Louisville basketball adds Trent Johnson as assistant to David Padgett's staff
The University of Louisville named veteran coach Trent Johnson to David Padgett's staff as an assistant coach on Wednesday, the first step toward completing Padgett's coaching team before the season starts on Nov. 12.
Johnson, 61, is filling the opening created by Padgett's promotion to interim head coach. A former head coach at Nevada, Stanford, LSU and TCU, Johnson has 17 years of experience running a program.
The connection between Johnson and Padgett's family spans two decades. Johnson was the coach at Nevada when Padgett, now 32, was the star center for Reno High, where he and Johnson's son, Terry, played for Pete Padgett, David's dad.
"Especially with the timing of all this, it couldn’t have worked out better for me," Padgett said. "I don’t think I could have made a better hire."
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Padgett said he first spoke to Johnson, who was fired by TCU in 2016 and spent last season traveling the country and watching practices, early last week, initially hoping to just pick his brain about what to do in his situation. The conversation progressed from there.
"I was actually surprised he said yes because of how badly we beat his Stanford team in the NCAA Tournament (78-58 in 2007 first round)," Padgett said as Johnson laughed. "I literally could not have hired a better guy. He’s going to be great for me to lean on from an experience standpoint, a basketball coaching standpoint, and he’s going to be absolutely incredible for our guys.”
Johnson's teams went 276-264 with five NCAA Tournament appearances. His most successful stop was at Stanford, where the Cardinal won 80 games in his four seasons and reached the Sweet 16 in the 2008 NCAA Tournament. Johnson also guided Nevada to 25 wins and the Sweet 16 in the 2004 tournament.
He was fired from TCU after posting a 50-79 record over four seasons.
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"A sense of responsibility to (Padgett), his staff and the players on this basketball team," Johnson said when asked why he took the job. "(And) to continue in any way possible to help them sustain the level of excellence Louisville basketball has been about."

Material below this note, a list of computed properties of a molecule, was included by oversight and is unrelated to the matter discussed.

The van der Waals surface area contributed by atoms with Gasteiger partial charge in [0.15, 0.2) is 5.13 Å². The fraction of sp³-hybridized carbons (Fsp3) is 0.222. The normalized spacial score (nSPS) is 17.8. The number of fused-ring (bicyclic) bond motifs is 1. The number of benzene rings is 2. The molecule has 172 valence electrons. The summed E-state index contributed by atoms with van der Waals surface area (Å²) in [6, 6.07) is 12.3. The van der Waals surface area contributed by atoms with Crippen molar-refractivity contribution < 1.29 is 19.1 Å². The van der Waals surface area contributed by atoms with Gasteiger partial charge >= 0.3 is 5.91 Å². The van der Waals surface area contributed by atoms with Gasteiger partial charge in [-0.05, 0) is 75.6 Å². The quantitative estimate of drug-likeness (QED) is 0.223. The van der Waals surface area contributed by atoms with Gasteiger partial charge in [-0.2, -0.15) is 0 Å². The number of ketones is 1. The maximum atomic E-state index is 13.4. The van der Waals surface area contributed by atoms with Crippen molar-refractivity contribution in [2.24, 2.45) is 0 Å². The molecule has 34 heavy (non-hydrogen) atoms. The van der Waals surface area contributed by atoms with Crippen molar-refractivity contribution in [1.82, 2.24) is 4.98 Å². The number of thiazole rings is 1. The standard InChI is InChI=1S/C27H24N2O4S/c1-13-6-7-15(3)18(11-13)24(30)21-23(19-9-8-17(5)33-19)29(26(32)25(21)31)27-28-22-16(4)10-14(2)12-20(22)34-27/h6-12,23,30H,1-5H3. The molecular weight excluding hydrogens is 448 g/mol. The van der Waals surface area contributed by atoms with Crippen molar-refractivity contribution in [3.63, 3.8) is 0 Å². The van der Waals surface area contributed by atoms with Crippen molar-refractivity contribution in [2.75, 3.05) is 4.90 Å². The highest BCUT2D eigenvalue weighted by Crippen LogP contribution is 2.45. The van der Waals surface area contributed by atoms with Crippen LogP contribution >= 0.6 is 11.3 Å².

Born in California and raised in Seattle, Johnson played four years at Boise State. His coaching career, which started two years after college, has also included a stop at Boise (Idaho) High, plus assistant coaching jobs at Rice, Stanford, Utah and Washington.
Johnson will help Padgett with some of the major tasks ahead of him, ranging from settling a program under scrutiny for its role in the FBI's investigation into corruption in college basketball recruiting to game planning and scouting.
Padgett said Johnson will also help with recruiting, which Padgett is in the early stages of trying to rekindle in the wake of the FBI bombshell. The new Louisville coach traveled to St. Louis on Tuesday to meet with Courtney Ramey, a Class of 2018 guard who recentlydecommitted from Louisville after the FBI news broke.
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"First and foremost was head coaching experience," Padgett said when asked what he was looking for in hiring Johnson. "I'd be absolutely crazy going into this thinking I didn't need somebody who has that."
Padgett has had three staffers — program assistant R.J. Evans, video coordinator Logan Baumann and director of basketball operations Michael Bowden — helping him as temporary assistant coaches, with special NCAA permission to help run practices.
Two of them will continue in their roles until the employment status of assistant coach Kenny Johnson is determined. U of L announced Wednesday that it has "parted ways" with assistant coach Jordan Fair. Padgett wasn't certain yet which two would remain in those positions.
Fair and Johnson have been placed on administrative leave as the university navigates the fallout from the FBI's investigation.
Louisville coach Rick Pitino has also been suspended and placed on administrative leave by the university. The University of Louisville Athletic Association will vote on terminating Pitino for cause on Monday.